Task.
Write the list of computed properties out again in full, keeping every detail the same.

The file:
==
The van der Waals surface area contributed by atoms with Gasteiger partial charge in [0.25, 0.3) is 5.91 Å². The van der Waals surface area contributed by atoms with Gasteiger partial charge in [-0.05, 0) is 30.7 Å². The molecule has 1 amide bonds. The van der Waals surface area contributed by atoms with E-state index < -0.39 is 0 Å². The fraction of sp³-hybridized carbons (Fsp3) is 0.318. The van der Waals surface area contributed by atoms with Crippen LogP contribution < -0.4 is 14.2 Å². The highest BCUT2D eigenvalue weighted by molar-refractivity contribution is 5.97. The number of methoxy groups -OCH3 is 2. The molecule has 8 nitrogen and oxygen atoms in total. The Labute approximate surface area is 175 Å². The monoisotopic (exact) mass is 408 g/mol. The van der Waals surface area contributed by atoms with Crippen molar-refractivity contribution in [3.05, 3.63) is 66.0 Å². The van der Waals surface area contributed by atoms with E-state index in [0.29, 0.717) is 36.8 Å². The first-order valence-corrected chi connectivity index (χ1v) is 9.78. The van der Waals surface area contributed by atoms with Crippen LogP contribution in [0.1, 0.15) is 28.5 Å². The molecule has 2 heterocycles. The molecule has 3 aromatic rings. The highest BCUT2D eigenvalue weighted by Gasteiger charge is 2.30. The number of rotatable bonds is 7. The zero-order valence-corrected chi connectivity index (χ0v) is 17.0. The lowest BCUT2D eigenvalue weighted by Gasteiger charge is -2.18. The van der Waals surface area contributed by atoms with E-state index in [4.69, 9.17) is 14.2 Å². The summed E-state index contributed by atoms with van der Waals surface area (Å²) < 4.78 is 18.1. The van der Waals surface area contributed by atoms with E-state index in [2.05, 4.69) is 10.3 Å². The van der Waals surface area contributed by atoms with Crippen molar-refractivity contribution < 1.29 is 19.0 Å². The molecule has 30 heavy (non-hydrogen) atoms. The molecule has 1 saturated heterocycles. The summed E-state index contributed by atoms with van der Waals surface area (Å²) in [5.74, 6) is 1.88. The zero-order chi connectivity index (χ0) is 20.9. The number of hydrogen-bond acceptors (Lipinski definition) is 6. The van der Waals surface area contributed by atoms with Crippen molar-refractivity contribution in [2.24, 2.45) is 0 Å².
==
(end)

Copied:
The van der Waals surface area contributed by atoms with Gasteiger partial charge in [0.25, 0.3) is 5.91 Å². The van der Waals surface area contributed by atoms with Gasteiger partial charge in [-0.05, 0) is 30.7 Å². The molecule has 1 amide bonds. The van der Waals surface area contributed by atoms with E-state index < -0.39 is 0 Å². The fraction of sp³-hybridized carbons (Fsp3) is 0.318. The van der Waals surface area contributed by atoms with Crippen LogP contribution < -0.4 is 14.2 Å². The highest BCUT2D eigenvalue weighted by molar-refractivity contribution is 5.97. The number of methoxy groups -OCH3 is 2. The molecule has 8 nitrogen and oxygen atoms in total. The Labute approximate surface area is 175 Å². The monoisotopic (exact) mass is 408 g/mol. The van der Waals surface area contributed by atoms with Crippen molar-refractivity contribution in [3.05, 3.63) is 66.0 Å². The van der Waals surface area contributed by atoms with E-state index in [0.29, 0.717) is 36.8 Å². The first-order valence-corrected chi connectivity index (χ1v) is 9.78. The van der Waals surface area contributed by atoms with Crippen LogP contribution in [0.1, 0.15) is 28.5 Å². The molecule has 2 heterocycles. The molecule has 3 aromatic rings. The highest BCUT2D eigenvalue weighted by Gasteiger charge is 2.30. The number of rotatable bonds is 7. The zero-order valence-corrected chi connectivity index (χ0v) is 17.0. The lowest BCUT2D eigenvalue weighted by Gasteiger charge is -2.18. The van der Waals surface area contributed by atoms with E-state index in [4.69, 9.17) is 14.2 Å². The summed E-state index contributed by atoms with van der Waals surface area (Å²) < 4.78 is 18.1. The van der Waals surface area contributed by atoms with E-state index in [2.05, 4.69) is 10.3 Å². The van der Waals surface area contributed by atoms with Crippen molar-refractivity contribution < 1.29 is 19.0 Å². The molecule has 30 heavy (non-hydrogen) atoms. The molecule has 1 saturated heterocycles. The summed E-state index contributed by atoms with van der Waals surface area (Å²) in [5.74, 6) is 1.88. The zero-order chi connectivity index (χ0) is 20.9. The number of hydrogen-bond acceptors (Lipinski definition) is 6. The van der Waals surface area contributed by atoms with Crippen molar-refractivity contribution in [2.24, 2.45) is 0 Å².